Video and audio recordings of Pastor Miebi Bribena verbally insulting Prof. Dokubo were made to go viral. Prior to this time Pastor Miebi Bribena, Mr. Ilem Ukam and a group had orchestrated the looting of Kaiama training where items worth billions of naira were carted away.
To add salt to injury, Bribena has been bragging to all who would listen hear that he single-handedly removed General Boroh, Prof. Charles Dokubo will go in like manner, then a Special Adviser on Niger Delta and coordinator of the amnesty of his choice will be chosen.
The general public should be put on notice that:
i) Pastor Bribena was so privileged to have been given three choice contracts to build three training centres in Ondo, Rivers and Bayelsa respectively; these centres all have issues of non-completion with severe structural defects. The Oil and Gas Vocational Training Centre, Agadagba was remedied by Prof. Charles Dokubo on assumption of office and consequently commissioned to be put to use. The Maritime Vocational Training Centre, Obuama has been abandoned but funds were provided.
ii) The reason Miebi Bribena could not complete these projects, most especially the Maritime Vocational Training Institute, Obuama, Rivers State, was due largely to his insatiable desire for money and power. He diverted the funds for the project to the pursuance of his political career, which failed even before he began the journey.
iii) He lives in faraway Ghana, but delights in fomenting trouble in the Niger Delta as a distraction from the main issue. In the event of any crisis caused by his incendiary comments in the region his family is safe in foreign land, while unsuspecting innocent ones will become casualties.
iv) The youths of the region should hold Miebi Bribena accountable for the non-completion of the Maritime Vocational Training Centre, Obuama in Rivers State. One man has decided to derail the hard-earned peace progress in the region, in order to feed his ego, greed and criminality. His children attend Ivy League schools abroad and the institute that would help transform the children of less-privileged in the region has been abandoned by Pastor Miebi Bribena.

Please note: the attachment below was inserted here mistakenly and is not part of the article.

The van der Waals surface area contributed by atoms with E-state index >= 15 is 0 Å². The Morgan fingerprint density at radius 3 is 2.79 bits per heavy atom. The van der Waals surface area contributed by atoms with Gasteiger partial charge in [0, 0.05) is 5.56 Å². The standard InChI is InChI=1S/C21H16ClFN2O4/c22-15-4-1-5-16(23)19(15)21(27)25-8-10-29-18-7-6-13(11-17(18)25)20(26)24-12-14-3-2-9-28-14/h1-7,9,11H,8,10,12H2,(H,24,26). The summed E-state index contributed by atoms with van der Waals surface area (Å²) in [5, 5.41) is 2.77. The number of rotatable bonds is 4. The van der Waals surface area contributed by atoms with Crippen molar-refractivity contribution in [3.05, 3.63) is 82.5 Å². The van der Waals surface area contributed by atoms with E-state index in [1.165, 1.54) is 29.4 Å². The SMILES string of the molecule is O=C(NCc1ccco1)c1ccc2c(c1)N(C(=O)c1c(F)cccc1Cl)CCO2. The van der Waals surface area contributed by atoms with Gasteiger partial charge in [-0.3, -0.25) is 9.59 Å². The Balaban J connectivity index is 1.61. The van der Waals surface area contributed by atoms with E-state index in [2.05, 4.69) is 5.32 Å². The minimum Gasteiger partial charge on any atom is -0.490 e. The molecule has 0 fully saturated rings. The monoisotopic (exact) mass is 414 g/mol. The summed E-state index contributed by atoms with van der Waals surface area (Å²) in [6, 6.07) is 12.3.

v) It was gathered from the grapevine that he diverted some of the building materials meant for Obuama projects to some of the construction sites of his church (Christ Embassy in Port-Harcourt and Yenagoa respectively) to boost his status symbol as a man of God.
Without much ado, we call on the office of the Presidential Amnesty Programme to call Pastor Bribena to order through constitutional means. It is either he finishes the project at Obuama or face the wrath of the aggrieved Niger Delta youths. This man is a fraud and must be arrested.
CORRUPTION: NIRSAL boils as MD, Abdulhammed allegedly turns agency into family business
– Appoints son major contractor, brother as TA in-charge of procurement
– As fresh N342m financial scandal rocks agency
Fresh crisis is currently rocking the Nigeria Incentive-Based Risk Sharing System for Agriculture Lending (NIRSAL) over allegations of corruption, fraud and lack of transparency by its managing director, Mr. Aliyu Abbati Abdulhammed.
NIRSAL, an initiative of the Central Bank of Nigeria (CBN), the Bankers Committee (BC) and the Federal Ministry of Agriculture & Rural Development (FMA&RD), incorporated as a public limited liability company (PLC) and licensed as a non-bank financial institution (NBFI) is tasked with the primary mandate of facilitating the flow of credit to agribusiness value chain players and collaborating with stakeholders to fix broken agricultural value chains in Nigeria.
As against the mandate of NIRSAL, the managing director, Mr. Abdulhammed is said to have turned the agency into his family business favouring his family members and friends. He is alleged to have appointed his younger brother, Babangida Abdulhammed as his technical assistant, handling all procurement related matters, effectively usurping the functions of the procurement department of NIRSAL. Sources alleged that Babangida singlehandedly decides how contracts are awarded at NIRSAL and who gets them.
As if that was not enough, the son of the managing director, Imran Abdulhammed, is the sole supplier of office equipment including desktop computers, laptops, etc. at exorbitant prices.
Investigations also revealed that the managing director circumvents the usual routes in procurement. A staff of the apex bank, who is one of his relatives, has been fingered in some wild infractions including backdating of documentations for several monies that had been spent to secure board approvals. It was further learnt that Mr. Abdulhammed singlehandedly appoints contractors who work with the company. Nextzone, Blue Accord, Global Knowledge consulting are some of the firms allegedly linked to him by sources.
The lack of transparency in the workings of the NIRSAL leaves much to be desired. Besides the fact that it makes nonsense of the president’s anti-corruption crusade, it further exposes the current government’s inability to adequately monitor public officers. For instance, contrary to government’s directive placing ban on foreign trainings, NIRSAL had sent some staff on trainings abroad, including a particular one in South Africa, described as jamboree by a member of staff who was part of the training.